A Different Kind of Force—Policing Mental Illness | NBC Left Field

A Different Kind of Force—Policing Mental Illness | NBC Left Field


Radio: 32-62 Radio: We’re getting information that she may be around this location… Radio: 370 on the way. Ernie: Ok, who’s he? Who are these people? Officer: Uh, this is her husband. Ernie: Hey, how you doing? Hey. Officer Stevens. Ernie. Louis: Louis Ernie: Hey Louis, my partner Gabe. Gabe: Hello sir. Ernie: How long has she been acting this way? Louis: It’s been since Saturday. She just believes that I’m having an affair and that I
have a woman that I’ve gotten pregnant in our ceiling. Hiding. Ernie: I’m sorry you’re having a bad day. Woman: It’s been the past four days. Ernie: Past four days have been bad? Woman: Yes sir. Ernie: Ok, well, we’re here because we don’t want you to have any more bad days. Right? We want to get you some help. In the police academy we had no training on what it was like to deal with someone that was mentally ill or in a crisis. I was probably the last
officer that you wanted to help a loved one that was in a mental health crisis. Woman: She’s watching us sleep. And I told him I could be in the living room I can hear y’all’s whole conversation. Ernie: So you actually hear this girl… Woman: I hear both of them. Ernie: Okay. But now in the mental health unit every single call we’re responding to is a mental health crisis. Ernie: I’m not sure, do you hear her right now as we’re talking? Woman: He’s talking to her… Ernie: He’s talking to her? Cause he’s actually out by… Woman: If you want to go to my room over here… Ernie: You want me to go to your room? Woman: I just don’t want to say it loud because he’s gonna shut up. Ernie: Are you hearing? You hearing it right now? Cause I don’t… Woman: He’s telling her, I need her here. Ernie: Ok I don’t hear anything. I’m sorry. I don’t. I’m just being honest with you. I’m not gonna lie to you. I’m not saying that I don’t believe that you
don’t hear him. I believe it is very real for you. I just don’t hear anything right now. Woman: I don’t want to go anywhere. Ernie: I know you don’t. Woman: I didn’t do nothing wrong. Ernie: You’re right. You didn’t do anything wrong. Woman: I’m getting kicked out of my own house because somebody don’t come out. Ernie: You’re extremely agitated right
now and stressed out. Woman: I’m fine. I’m just broken. I’m shattered. My whole heart is shattered. Ernie: Okay, you’re using words like shattered and broken, okay, if you were my sister, okay, there’s no way I would leave you in this condition.
There’s no way. Officer: Drop that for me. Officer: Drop it! Officer: Drop it! Jon: More conservative estimates say that those suffering from a mental illness account for almost 1/4 of all fatalities involving law enforcement. This slide identifies
every single officer-involved shooting. All of those that are identified in red
showed some sign of mental illness. Is there a crisis in the United States when
it comes to mental health issues? Absolutely. Joe: People with mental illness are overrepresented in every aspect of the criminal justice system. So I work on a specialized unit that only deals with
people in a mental health crisis. Almost everything about how I respond to calls
goes against what most would believe. I’m in plainclothes. I drive an unmarked car. My weapon is concealed. And for the last nine years the only weapon that I’ve used is my ability to communicate. Tre: No, I’m a police officer just like him. I don’t want to say we do unconventional policing. We just approach certain situations differently. Woman: No, no. Woman: I know you do. James: You know you’re going to deal with someone in crisis that night. You know that someone’s gonna need your help. Ernie: San Antonio police, are you okay? Chris: Police have a misconception of mental health. Alma: I want the old Chris. Those voices just have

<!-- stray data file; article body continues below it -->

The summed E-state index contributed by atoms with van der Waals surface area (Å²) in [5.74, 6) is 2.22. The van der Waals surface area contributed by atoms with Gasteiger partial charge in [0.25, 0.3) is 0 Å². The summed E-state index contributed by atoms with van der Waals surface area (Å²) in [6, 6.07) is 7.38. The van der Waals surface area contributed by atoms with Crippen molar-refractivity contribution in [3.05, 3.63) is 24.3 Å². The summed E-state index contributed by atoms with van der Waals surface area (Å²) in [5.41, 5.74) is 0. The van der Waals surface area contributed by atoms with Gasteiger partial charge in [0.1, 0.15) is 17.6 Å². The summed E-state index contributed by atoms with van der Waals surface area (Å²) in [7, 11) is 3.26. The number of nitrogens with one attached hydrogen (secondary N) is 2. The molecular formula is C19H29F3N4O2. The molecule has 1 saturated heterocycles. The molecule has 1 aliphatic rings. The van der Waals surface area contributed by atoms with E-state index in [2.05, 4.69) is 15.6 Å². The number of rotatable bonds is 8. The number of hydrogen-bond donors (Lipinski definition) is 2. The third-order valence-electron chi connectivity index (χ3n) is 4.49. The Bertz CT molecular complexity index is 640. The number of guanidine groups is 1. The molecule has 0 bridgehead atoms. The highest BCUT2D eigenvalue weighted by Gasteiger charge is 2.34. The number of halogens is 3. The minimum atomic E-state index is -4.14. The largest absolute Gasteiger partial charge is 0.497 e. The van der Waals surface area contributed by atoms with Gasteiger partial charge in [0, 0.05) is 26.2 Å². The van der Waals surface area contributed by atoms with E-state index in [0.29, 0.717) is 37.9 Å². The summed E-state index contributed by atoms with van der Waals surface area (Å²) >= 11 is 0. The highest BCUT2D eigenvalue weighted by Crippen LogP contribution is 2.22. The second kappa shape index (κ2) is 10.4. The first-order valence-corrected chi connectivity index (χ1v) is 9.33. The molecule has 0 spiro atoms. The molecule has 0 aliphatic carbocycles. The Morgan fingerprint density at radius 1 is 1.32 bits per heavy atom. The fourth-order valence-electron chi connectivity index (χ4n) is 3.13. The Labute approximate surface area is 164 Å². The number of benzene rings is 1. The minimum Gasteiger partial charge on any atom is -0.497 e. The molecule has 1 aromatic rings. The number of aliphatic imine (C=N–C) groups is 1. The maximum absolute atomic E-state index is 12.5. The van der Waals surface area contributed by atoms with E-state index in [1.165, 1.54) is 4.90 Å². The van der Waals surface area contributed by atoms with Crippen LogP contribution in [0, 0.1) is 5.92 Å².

total control of him. He don’t trust anybody. Mr. Crump: Mental illness is not unique to the United States of America. What is unique is this dynamic of unarmed citizens being killed by the people who are
supposed to protect and serve us. Marketta: Is that the first thing that they think of is to pull their weapon and shoot somebody? No one with mental illness deserves to
die because they’re already dying inside. Suffering. Joe: We have to change the way culturally that we look at how we succeed in police work. I have an opportunity every single time I’m called to change somebody’s perspective. [Music] James: There was an incident that happened in Memphis Tennessee with a young man who was fatally shot during an encounter
with police and he had mental illness and the department in Memphis realized that there needed to be a program to deal with these types of folks. How to interact with somebody with a mental illness. How to talk to somebody with a mental illness. It prompted police department across the nation to start to deal with those folks in our community. [Music] There are a lot of folks that are locked
up in prison. They have an underlying mental health issue.
Our goal is to try to keep these folks out of jail. James: We got some updates saying that he was asking someone to shoot him? Who is he telling that to? James: Well here’s the thing Christopher you’ve got a lot of people here because they’re concerned about some things you said. That’s why we’re out here. James: Do you hit walls when you get upset? James: Right there? You did that today? Tre: If a police officer feels that you’re an imminent threat to yourself we can detain you to see a doctor. That’s essentially what an emergency
detention is. James: I’m gonna be honest with you man. I’m a straight shooter with you. I think we need to go back to the hospital tonight. Tre: It’s not an arrest. Even though we put
handcuffs on you if we have to. It doesn’t go on arrest record. The police